Not sure if something is reusable? Delay the decision…

The really interesting problems in your domain will require considerable thought, collaboration with project stakeholders, multiple iterations, and real end user feedback. This is the prime real estate for systematic reuse to thrive. However, just because something seems reusable, it may not be…at least, not yet.

Consider these questions….

uncertain1Is a piece of functionality really reusable beyond the immediate project?
Will making something reusable add significant change to the existing design?
Is the relevant problem domain for the functionality being understood?
how will this functionality evolve over time?

When you have more questions than answers about a potential reusable asset – resist the urge to generalize, add layers of abstraction or product variability. Instead, focus on the immediate business requirement and fulfill just that for your immediate iteration or release. Mark the idea or functionality as a reuse candidate but don’t necessarily make it resuable yet precisely because you may not know what you don’t know.

Kevlin Henney, in an entry in the book, 97 Things Every Software Architect Should Know refers to the this concept calling for ‘Simplicity Before Generality, Use Before Reuse.’ (This book is a must-read by the way – a superb collection.)

Remember, the additional domain clarity over the life of the project combined with real user feedback will help not hurt your cause.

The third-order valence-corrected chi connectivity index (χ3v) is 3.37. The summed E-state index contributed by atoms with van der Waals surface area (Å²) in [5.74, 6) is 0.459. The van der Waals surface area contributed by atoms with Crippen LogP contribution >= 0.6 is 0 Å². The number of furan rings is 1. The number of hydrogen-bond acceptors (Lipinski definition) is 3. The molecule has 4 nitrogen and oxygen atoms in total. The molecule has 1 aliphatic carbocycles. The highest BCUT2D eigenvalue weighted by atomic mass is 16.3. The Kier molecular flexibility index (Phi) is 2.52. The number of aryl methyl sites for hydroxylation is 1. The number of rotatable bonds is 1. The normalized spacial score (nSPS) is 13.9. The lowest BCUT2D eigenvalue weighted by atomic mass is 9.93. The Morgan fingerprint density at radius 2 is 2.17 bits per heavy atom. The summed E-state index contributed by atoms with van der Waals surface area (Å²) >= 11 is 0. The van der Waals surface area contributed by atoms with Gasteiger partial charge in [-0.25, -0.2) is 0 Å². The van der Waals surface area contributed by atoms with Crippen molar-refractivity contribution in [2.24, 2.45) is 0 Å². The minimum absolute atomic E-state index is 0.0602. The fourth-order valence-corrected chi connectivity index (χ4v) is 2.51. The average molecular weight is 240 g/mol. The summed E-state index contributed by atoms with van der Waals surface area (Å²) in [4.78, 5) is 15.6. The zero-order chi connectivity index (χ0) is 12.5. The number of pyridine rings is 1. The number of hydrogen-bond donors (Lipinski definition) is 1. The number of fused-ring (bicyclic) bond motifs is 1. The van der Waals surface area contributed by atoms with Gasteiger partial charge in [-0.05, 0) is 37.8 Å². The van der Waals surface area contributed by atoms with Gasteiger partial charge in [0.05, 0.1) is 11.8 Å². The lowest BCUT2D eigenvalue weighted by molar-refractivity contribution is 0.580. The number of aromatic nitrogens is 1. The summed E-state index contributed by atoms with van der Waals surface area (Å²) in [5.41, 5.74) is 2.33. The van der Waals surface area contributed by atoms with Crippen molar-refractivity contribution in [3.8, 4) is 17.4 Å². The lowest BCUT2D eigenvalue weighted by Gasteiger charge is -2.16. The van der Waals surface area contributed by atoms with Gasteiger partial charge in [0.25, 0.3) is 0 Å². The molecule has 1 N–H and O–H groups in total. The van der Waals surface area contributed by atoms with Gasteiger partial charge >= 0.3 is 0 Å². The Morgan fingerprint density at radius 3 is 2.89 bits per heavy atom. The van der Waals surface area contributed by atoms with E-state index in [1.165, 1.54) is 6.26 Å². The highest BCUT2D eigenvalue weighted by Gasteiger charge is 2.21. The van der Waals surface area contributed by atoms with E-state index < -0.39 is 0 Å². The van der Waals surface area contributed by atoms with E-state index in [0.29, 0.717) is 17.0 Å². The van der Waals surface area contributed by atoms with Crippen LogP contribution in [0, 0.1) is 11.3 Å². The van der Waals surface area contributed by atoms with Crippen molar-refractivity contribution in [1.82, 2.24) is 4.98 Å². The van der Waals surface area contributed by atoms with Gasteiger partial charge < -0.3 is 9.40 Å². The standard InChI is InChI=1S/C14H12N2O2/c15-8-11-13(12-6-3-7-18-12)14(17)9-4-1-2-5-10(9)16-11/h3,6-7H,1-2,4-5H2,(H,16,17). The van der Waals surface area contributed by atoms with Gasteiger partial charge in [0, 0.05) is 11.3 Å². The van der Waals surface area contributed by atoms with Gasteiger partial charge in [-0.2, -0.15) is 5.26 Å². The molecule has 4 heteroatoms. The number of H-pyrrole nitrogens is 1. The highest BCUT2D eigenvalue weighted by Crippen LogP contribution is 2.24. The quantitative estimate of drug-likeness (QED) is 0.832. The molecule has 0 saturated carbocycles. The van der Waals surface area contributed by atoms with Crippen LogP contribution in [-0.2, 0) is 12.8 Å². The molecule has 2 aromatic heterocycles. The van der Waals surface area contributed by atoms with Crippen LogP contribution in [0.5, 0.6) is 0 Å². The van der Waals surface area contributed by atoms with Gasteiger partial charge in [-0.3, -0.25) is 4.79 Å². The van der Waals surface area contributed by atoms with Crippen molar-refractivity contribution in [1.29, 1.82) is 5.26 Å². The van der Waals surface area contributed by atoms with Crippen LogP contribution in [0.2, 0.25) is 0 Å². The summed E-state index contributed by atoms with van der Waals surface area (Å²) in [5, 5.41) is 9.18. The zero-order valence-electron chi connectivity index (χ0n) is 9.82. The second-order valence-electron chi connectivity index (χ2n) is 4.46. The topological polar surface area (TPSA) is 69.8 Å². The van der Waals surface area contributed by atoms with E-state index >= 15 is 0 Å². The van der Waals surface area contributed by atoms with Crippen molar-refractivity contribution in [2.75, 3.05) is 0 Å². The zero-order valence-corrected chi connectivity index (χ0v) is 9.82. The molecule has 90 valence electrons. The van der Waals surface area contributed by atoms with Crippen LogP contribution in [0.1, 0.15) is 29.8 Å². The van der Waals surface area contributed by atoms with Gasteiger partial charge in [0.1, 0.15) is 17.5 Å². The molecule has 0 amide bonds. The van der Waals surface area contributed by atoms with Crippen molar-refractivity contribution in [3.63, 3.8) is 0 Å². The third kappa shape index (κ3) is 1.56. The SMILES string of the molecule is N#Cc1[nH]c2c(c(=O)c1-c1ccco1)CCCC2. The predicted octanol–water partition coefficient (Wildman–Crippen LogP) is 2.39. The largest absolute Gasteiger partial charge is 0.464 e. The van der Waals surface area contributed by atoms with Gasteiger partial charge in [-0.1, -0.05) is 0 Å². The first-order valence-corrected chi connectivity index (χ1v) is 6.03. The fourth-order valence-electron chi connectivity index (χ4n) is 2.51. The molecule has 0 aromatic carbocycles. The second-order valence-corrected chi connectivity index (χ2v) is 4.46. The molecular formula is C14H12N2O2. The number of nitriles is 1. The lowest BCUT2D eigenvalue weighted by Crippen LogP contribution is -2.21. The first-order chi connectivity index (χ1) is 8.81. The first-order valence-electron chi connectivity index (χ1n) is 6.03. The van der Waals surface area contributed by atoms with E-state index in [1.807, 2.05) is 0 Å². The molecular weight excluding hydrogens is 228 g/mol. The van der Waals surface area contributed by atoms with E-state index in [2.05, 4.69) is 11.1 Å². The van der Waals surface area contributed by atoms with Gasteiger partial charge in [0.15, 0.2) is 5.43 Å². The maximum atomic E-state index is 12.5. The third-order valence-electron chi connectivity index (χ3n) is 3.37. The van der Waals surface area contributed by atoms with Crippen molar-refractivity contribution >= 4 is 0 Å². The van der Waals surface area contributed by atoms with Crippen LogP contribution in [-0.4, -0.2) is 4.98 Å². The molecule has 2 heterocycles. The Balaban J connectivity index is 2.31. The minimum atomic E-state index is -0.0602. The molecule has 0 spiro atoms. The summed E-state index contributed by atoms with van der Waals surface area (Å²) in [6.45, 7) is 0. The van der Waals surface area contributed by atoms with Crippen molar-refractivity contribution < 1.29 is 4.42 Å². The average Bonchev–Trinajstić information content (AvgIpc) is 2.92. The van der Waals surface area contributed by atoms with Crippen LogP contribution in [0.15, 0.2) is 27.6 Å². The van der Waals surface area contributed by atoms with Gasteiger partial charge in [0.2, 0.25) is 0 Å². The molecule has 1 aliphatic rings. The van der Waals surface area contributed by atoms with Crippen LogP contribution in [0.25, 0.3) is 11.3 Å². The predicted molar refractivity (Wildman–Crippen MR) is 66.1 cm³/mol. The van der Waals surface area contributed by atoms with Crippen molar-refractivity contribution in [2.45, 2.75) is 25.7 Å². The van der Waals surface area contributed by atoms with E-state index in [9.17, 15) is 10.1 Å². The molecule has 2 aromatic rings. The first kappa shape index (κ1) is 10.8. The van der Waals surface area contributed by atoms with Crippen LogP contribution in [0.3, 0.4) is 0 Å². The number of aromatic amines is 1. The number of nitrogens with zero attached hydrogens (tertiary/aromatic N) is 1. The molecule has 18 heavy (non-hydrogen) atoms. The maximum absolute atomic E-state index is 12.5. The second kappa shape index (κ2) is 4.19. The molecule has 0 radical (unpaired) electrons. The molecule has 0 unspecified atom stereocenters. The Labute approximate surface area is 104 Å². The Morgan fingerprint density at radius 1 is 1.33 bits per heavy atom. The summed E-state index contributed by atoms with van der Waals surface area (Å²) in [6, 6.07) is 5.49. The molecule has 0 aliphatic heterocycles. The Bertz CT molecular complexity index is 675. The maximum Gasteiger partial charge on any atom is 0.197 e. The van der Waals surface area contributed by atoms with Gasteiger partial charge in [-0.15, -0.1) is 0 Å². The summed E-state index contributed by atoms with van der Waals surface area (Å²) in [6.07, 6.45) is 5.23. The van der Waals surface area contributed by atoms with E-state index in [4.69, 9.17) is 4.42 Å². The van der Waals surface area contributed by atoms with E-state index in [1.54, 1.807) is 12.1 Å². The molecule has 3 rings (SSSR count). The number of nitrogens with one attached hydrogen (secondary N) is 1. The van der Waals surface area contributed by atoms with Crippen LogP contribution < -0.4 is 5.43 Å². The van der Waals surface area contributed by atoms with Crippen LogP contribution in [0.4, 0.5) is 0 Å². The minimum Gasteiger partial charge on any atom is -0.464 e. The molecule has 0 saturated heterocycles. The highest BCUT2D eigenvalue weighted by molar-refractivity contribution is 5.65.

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5 Responses to Not sure if something is reusable? Delay the decision…

  1. […] Domain irrelevance – Build only what is relevant to your domain. If you are not sure, don’t commit prematurely. […]

  2. […] be perfect from the get-go. Instead design for reuse iteratively. In earlier posts I blogged about delaying commitment and gave an example of an iterative way to build a reusable […]

  3. […] Iterative Design Agile practices espouse simple design and avoiding big design upfront (BDUF). Iterative design is to build a reusable asset in successive iterations. Too many systematic reuse initiatives have failed in pursuit of the perfectly reusable software component or service. Business requirements, motivations, and goals change continuously and trying to implement the perfect asset only makes design risky. Iterative design also is about building for your immediate requirement and nothing more. Have a very cool idea to extend an asset? Add it to your project lists of tasks or refactorings and align them with iterations as appropriate. Just design what you must. There are times when you know future requirements and you can build towards that but those are still predictions. When in doubt, go back to the basics: understand your domain, clarify existing domain models/relationships, refactor the design, and build towards reuse. Never hesitate to delay commitment. […]

  4. […] This is hard to get right the first time – often, business requirements aren’t clear from the early on making it tricky to identify reusable assets. More importantly, reuse adds project risk – specifically risk to the timeline. Always ask yourself if it is worth making the extra investment – if you aren’t sure delay commitment. […]

  5. […] is it specific to your domain and potentially relevant to multiple applications in the domain? this may or may not be obvious – if it isn’t, delay commitment. […]

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